Irene’s Children by Tilar J. Mazzeo is the story of a young social worker named Irena Sendler decided to do her part to help Warsaw’s Jews. She worked with the Polish Underground to smuggle over 2,000 children out of the Warsaw Ghetto and into safety. During this time, Irena was arrested by the Gestapo and brutally tortured. Through it all, she never betrayed her fellow Polish Underground members or her rescued children.
Tilan Mazzeo tells this remarkable story in her book Irena’s Children, adapted for young readers by Mary Conk Farrell. I was familar with Farrell from her young adult book Pure Grit: How WWII Nurses in the Pacific survived Combat and Prison Camps. This was a difficult book for me to read because of the horror’s these women endured. However, Farrell did an excellent job relating their story and keeping the content accessible to her intended audience. Irena’s Children was not an easy read; Holocaust books never are. I think the choice of Farrell to adapt it was a great idea.
At times, the writing seemed a bit awkward or even repetitive. I think this was simply the result of adapting a book written for adults into a book that children will read. As a librarian, I would have some trouble gauging the book’s intended age group. There was some pretty tough vocabulary in the book, and the subject is a difficult one. At the same time, the tone of the writing seemed geared towards a younger reader instead of a young adult reader. This puts the book in danger of being too difficult for middle grade readers, but not able to hold the interest of young adult readers. However, I think any reader who is interested in the subject matter would stick with this book to the end.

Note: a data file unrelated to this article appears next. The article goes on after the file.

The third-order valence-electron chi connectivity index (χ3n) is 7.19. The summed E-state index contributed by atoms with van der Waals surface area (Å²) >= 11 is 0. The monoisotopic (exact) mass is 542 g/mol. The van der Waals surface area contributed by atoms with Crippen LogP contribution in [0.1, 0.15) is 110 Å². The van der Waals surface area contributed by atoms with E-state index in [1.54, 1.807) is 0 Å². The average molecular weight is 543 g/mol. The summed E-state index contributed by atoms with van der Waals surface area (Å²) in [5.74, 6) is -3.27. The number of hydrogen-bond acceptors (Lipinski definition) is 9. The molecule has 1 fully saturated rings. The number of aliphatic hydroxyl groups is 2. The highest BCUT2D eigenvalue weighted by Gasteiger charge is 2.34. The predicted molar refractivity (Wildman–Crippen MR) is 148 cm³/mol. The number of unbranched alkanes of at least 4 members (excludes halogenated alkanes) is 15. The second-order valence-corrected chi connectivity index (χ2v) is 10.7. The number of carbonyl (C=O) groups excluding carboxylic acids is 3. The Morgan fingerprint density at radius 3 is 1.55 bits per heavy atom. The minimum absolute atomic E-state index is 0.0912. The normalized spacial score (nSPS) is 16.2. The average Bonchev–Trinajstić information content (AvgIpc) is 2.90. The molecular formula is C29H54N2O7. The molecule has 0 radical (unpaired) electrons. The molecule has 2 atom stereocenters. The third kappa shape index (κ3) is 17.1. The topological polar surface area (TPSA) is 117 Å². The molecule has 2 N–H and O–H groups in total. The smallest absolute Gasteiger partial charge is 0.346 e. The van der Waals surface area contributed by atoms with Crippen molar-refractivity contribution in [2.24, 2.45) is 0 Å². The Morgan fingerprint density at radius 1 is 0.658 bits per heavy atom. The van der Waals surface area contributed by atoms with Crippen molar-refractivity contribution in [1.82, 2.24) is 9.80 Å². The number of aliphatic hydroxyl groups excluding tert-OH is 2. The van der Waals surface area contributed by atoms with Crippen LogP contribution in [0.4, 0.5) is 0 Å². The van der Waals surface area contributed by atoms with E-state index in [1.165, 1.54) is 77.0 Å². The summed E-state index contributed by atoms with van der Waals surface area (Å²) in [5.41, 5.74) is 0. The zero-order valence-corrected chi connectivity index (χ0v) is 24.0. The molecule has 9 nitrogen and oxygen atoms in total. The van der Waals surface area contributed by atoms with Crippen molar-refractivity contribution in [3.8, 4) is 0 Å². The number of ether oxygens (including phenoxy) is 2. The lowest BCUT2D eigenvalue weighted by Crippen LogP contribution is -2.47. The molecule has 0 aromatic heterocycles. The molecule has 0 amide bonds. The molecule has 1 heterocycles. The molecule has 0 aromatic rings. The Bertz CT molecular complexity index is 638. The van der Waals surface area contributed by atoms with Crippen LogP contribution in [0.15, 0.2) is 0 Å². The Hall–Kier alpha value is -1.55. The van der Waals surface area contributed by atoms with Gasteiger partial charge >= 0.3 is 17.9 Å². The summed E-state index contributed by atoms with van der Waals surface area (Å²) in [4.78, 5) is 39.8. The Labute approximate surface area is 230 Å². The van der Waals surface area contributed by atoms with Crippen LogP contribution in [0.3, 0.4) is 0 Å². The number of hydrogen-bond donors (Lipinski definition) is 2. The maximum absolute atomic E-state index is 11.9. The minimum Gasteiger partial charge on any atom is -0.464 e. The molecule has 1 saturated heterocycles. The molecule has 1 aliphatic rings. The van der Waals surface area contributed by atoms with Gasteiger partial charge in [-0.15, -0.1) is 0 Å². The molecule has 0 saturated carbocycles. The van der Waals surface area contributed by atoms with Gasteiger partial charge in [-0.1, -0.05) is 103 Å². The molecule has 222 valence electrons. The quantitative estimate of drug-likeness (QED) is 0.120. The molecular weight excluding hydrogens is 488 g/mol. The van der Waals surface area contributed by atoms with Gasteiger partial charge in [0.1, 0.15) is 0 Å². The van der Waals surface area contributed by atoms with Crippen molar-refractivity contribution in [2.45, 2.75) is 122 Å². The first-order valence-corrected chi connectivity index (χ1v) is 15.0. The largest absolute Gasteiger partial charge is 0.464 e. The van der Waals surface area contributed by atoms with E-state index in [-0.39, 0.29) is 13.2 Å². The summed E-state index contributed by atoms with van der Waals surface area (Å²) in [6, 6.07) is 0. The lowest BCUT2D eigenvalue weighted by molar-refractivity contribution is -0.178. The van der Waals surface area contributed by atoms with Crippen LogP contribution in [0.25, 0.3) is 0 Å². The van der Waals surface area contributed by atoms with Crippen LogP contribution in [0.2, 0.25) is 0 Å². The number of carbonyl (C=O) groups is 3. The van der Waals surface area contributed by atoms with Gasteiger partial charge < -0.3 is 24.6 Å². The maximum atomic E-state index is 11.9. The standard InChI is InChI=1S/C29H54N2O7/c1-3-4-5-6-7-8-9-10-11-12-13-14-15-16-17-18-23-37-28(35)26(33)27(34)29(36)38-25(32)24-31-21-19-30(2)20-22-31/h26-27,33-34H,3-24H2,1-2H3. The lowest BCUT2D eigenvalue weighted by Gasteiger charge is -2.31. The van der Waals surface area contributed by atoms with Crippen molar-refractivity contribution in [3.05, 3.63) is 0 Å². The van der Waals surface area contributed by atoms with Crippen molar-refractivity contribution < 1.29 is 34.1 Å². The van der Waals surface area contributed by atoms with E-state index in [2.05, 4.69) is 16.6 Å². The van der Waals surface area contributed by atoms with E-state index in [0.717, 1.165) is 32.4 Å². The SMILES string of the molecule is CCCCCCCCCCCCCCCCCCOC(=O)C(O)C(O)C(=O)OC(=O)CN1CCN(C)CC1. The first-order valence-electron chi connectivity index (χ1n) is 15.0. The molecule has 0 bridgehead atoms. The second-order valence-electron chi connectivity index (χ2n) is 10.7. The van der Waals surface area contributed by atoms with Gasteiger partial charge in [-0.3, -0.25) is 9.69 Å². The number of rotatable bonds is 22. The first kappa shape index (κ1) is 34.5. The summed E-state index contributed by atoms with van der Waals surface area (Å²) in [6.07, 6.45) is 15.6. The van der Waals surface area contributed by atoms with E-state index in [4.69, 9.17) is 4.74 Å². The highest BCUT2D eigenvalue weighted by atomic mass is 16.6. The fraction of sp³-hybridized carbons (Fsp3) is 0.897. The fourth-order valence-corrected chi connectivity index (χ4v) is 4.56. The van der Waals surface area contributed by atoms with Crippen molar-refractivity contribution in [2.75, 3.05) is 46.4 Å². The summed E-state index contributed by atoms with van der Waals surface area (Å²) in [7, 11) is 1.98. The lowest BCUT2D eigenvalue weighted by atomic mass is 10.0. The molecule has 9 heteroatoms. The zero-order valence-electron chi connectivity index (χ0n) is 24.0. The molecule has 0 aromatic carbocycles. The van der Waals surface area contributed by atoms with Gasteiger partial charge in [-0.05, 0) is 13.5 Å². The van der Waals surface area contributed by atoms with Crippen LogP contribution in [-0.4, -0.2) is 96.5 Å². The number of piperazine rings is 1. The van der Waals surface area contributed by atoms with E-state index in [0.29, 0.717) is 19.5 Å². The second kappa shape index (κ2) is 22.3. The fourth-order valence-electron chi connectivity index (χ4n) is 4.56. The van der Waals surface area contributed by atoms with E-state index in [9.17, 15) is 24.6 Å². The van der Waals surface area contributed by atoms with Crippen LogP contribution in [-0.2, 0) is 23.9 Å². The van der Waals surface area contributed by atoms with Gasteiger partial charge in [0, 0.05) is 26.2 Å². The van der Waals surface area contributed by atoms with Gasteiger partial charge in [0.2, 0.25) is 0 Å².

The story of Irena Sendler is a remarkable one, and an important one. Irena’s Children makes this story accessible to younger readers. This is a story that needs to be told and Mazzeo and Farrell have done just that. I would recommend this book to readers who enjoyed Philip M. Hoose’s book The Boys Who Challenged Hitler: Knud Pedersen and the Churchill Club, as both focus on a young person sacrificing personal safety to do the right thing, even when those around them are doing otherwise.
I received this book from Simon and Schuster Children’s Publishing and Margaret K. McElderry Books via NetGalley for an honest review.